John Beasley was working as an associate at an Atlanta architectural firm in 1976 when Lamar Wakefield applied for an internship there to meet the final year of the three-year requirement to get his architecture license. "I'd never met anyone with as much energy as Lamar," says John. "He didn't even have his architecture license yet, but he was involved in development. He wanted to build stuff and make money."
The ambitious Georgia Tech grad took his licensing exam in Florida as a practice run for the tougher Georgia exam, but to his surprise passed on his first try at age 26. Meanwhile, John had become a partner in a small Buckhead firm and reached out to Lamar, who had been doing projects for him, and invited him onboard. "It was an unbelievable offer, but I turned it down," says Lamar. "I wanted to start my own firm. When I told my friend about the offer and what I'd done, he called the bartender over and said, 'Two Kamikazes, please.'"
Six months later, Lamar invited John fishing one Saturday afternoon. John asked how Lamar's new venture was going. "Fine," the young entrepreneur replied. John laughed and said, "I guess so, because everybody at the office is working for you at night." Lamar asked John, then 35, to be his partner in the vision he had: a small boutique firm that worked on fun, high-end design projects.
The duo officially launched Wakefield Beasley on May 22, 1980. "Initially we worked out of our basements with our kids crawling around our feet," recalls John. "I came up in the era where sons of architects worked for their dads and then someday fathers passed on the business. So I was taking a leap of faith."
"Making and maintaining relationships are what keeps us in business..."
- Lamar Wakefield
From the beginning, Wakefield Beasley was built on relationships and respect. Early in his career, Lamar saw a well-known architect chew out a general contractor when a construction detail was off yet the mistake was the architect's fault. The man's arrogance made Lamar determined that his firm would be known for treating everyone with respect.
"Making and maintaining relationships are what keeps us in business," says Lamar, who spends a lot of time hunting, fishing and golfing with clients and business associates. "Introductions are change makers. When we get a referral, we'll run through a wall to be sure we deliver for that client."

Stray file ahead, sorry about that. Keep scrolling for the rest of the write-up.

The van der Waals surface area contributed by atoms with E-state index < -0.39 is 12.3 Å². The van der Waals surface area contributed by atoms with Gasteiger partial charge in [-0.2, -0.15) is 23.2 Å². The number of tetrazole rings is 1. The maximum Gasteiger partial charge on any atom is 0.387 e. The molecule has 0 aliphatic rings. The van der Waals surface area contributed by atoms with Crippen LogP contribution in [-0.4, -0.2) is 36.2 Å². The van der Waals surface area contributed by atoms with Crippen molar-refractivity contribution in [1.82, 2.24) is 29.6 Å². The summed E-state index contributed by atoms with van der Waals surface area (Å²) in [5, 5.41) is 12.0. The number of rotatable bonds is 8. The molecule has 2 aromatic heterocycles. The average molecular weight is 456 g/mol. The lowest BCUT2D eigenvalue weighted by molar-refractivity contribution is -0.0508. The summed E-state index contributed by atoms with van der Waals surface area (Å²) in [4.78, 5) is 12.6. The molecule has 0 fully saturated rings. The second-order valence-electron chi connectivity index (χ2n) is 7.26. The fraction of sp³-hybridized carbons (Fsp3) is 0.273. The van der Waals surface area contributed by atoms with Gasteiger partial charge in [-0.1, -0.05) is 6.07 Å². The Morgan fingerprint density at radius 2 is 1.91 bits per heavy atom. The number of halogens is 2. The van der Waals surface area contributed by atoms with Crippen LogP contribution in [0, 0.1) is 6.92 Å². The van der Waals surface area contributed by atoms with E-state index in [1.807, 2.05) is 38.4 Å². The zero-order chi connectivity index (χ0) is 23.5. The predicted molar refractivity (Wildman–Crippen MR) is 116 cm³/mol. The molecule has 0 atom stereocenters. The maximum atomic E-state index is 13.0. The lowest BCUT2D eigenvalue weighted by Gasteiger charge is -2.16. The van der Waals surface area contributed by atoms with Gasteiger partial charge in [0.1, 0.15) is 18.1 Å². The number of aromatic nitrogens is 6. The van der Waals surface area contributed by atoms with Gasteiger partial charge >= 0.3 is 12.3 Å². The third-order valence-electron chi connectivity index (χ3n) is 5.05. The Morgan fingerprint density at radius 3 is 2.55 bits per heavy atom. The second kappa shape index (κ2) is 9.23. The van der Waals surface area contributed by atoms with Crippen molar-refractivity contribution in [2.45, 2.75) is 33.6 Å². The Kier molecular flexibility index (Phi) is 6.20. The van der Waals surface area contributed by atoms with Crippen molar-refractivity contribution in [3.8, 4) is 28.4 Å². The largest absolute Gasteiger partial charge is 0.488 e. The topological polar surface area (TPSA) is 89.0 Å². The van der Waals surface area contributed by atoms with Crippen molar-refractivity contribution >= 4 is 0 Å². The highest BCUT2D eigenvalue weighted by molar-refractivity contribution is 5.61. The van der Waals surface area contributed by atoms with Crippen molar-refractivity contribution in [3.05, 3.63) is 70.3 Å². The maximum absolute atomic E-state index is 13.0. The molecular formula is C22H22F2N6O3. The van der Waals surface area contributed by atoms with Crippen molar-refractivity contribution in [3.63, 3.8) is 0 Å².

That people-led focus has yielded one high-profile project after another. Its initial milestone project was Metro Atlanta's first office condominium project: Governor's Ridge in Cobb County. The Forum on Peachtree Parkway took the firm to the next level, and then another leap forward came with Atlantic Station. The firm — which now employs over 150 people and has offices in Charleston, South Carolina; Jacksonville, Florida; Orlando, Florida; Dallas, Texas; Shanghai, China and Panama City, Panama — is headquartered in one of its most recent mixed-use projects: Avalon in Alpharetta. The latest game changer was winning the contract for The Battery Atlanta at SunTrust Park, a $2 billion mixed use development surrounding the new Atlanta Braves stadium.
This firm has never been run by CPAs. Its projects and its people practices have always been driven by architects with a passion for doing great work and doing right by their people. Says John: "We haven't been driven by the bottom line ever. We have a really different culture." For example, during the last recession, when competitors were making massive cuts, Wakefield Beasley kept layoffs to a bare minimum.
And for Lamar, client maintenance was business as usual, so when business started coming back, he says, "Guess who got the call?" The firm's reputation for loyalty makes it a top choice for talented architects in a market where talent is at a premium.
Lamar's entrepreneurial approach infuses the business. The diverse firm — which has 27 countries represented in its Alpharetta headquarters staff — has a wide range of product types: retail/mixed use, hospitality, corporate office, industrial, municipal, education, multi-family, senior living, ecclesiastical and more. A few years ago, they decided to start these independent studios with each being its own business unit with its own profit center and incentives. "That's one of the best business decisions we've made," says Lamar. "At the same time, we collaborate. Everybody is locking arms going in the same direction. Nobody is looking over your shoulder. I walk through the studio nine times a day and sit down with various people all the time. Our culture is collaborative and fun."